DFO has observed “considerable non-compliance,” and the success rate of complying with in-stream flow requirements “is not very good.”
Adam Lewis, president of Ecofish Research Ltd., a leading consultant to industry and government on run-of-river projects, said all run-of-river power projects have some negative effect on the environment.
Fish living upstream can get sucked into the intake pipes and killed in the turbines, said Lewis, who is also a former director of the Steelhead Society of B.C.
But the larger issue, he suggested, is the potential for power plants to ramp down water levels too quickly and leave young fish stranded and dead for kilometres downstream.
Emerging salmon eggs are especially sensitive in March and April; steelhead and trout in July and August.
The freedom-of-information documents reveal the frustration of provincial and federal bureaucrats with continuing problems at the Ashlu and lower Mamquam plants.
The Capital Power plant, built in 1996 with no requirement for monitoring, continued to be plagued by fish issues well after fisheries biologists first discovered the dead steelhead on Aug. 28, 2010. Capital Power sold the 50-megawatt facility to Atlantic Power, a Boston-based publicly traded company, in November 2011. Atlantic Power refused interview requests from The Sun.
In a letter to Capital Power dated Sept. 9, 2011, federal habitat biologist Francesca Knight and hydrotechnical engineer Vince Busto expressed concern over at least 19 known incidents over the previous 12-month period.
They warned that the death of newly emerged salmonid fry are of “great concern” and demanded that the company operate in a manner that does not destroy fish or their habitat.
The federal fisheries department refused to allow anyone to be interviewed by The Sun.
However, in a written statement, the department said it has “issued warning letters to Capital Power advising the company to increase the discharge of water into the river from the hydro project to protect fish and fish habitat. As a result of this work, the company has upgraded its turbines and the computer systems and equipment that regulate water flow from the facility into the Mamquam River.”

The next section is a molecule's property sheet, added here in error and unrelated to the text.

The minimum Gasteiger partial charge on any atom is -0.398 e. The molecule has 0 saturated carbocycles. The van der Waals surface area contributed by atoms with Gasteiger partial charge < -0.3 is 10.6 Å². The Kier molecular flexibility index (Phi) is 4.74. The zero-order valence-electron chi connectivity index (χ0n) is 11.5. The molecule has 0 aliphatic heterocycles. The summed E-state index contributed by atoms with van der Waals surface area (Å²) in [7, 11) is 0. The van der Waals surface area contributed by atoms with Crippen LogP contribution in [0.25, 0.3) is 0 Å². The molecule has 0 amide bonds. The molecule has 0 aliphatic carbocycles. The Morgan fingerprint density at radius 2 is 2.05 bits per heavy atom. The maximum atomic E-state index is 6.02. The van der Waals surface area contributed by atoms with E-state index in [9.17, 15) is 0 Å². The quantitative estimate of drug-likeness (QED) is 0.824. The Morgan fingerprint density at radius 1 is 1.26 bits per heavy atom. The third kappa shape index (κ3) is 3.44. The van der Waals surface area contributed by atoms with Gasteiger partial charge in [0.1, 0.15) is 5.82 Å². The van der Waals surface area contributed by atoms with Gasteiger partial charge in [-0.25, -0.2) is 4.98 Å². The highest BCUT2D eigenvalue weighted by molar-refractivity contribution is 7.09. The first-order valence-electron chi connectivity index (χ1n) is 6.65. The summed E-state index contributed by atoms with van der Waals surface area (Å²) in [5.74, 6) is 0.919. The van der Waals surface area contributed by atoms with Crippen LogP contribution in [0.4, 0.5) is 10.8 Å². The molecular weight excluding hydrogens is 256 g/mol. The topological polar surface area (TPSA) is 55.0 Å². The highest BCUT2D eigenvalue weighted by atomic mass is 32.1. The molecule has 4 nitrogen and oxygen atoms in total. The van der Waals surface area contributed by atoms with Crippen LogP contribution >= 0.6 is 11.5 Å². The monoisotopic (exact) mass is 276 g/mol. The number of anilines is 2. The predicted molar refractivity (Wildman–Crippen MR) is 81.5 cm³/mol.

The freedom-of-information documents show similar concerns about the Ashlu Creek plant, built by Ledcor Power Inc. and now owned by Quebec-based Innergex.
Officials expressed concerns over insufficient water flows over a fish ladder designed for rainbow trout and ramping events stranding young fish.
In an April 26, 2010 email, provincial fisheries biologist Erin Stoddard stated: “In my opinion the strandings to date would have resulted in fish kills, and would have impacted the population.”
He called it a “significant issue that should have and could have been resolved a long time ago by Innergex, especially as they were ordered to address it by DFO.”
Stoddard’s concerns proved prophetic. A “technical problem” at the Innergex plant on Ashlu Creek on May 8, 2010, left an estimated area of 6,086 square metres high and dry downstream for a distance of 1.7 kilometres.
Officials counted 166 fry, including 62 chinook, 71 coho, four pink salmon, 18 dolly varden/bull trout (both provincially blue-listed species of special concern) and 11 unidentified salmonids.
Days later, on May 13, 2010, Stoddard wrote that “there is not enough flow going through the ladder for an adult-sized rainbow to migrate upstream.”
Mike Nelson of Cascade Environmental Resource Group Ltd. warned on June 1, 2010, of “trying to fix a significant problem by trying to do little changes.”
And on April 26, 2011, Scott Barrett, a provincial section head of ecosystems, complained, “we are spending a large amount of people resources ... on holding the hand of this industry” to bring them into compliance.
The federal fisheries department refused to comment on Ashlu Creek, but confirmed it is investigating one run-of-river operation to determine whether charges should be laid.
Innergex conceded it encountered problems after its 50-megawatt Ashlu plant started operations in November 2009, but insisted it is improving operations to ensure compliance.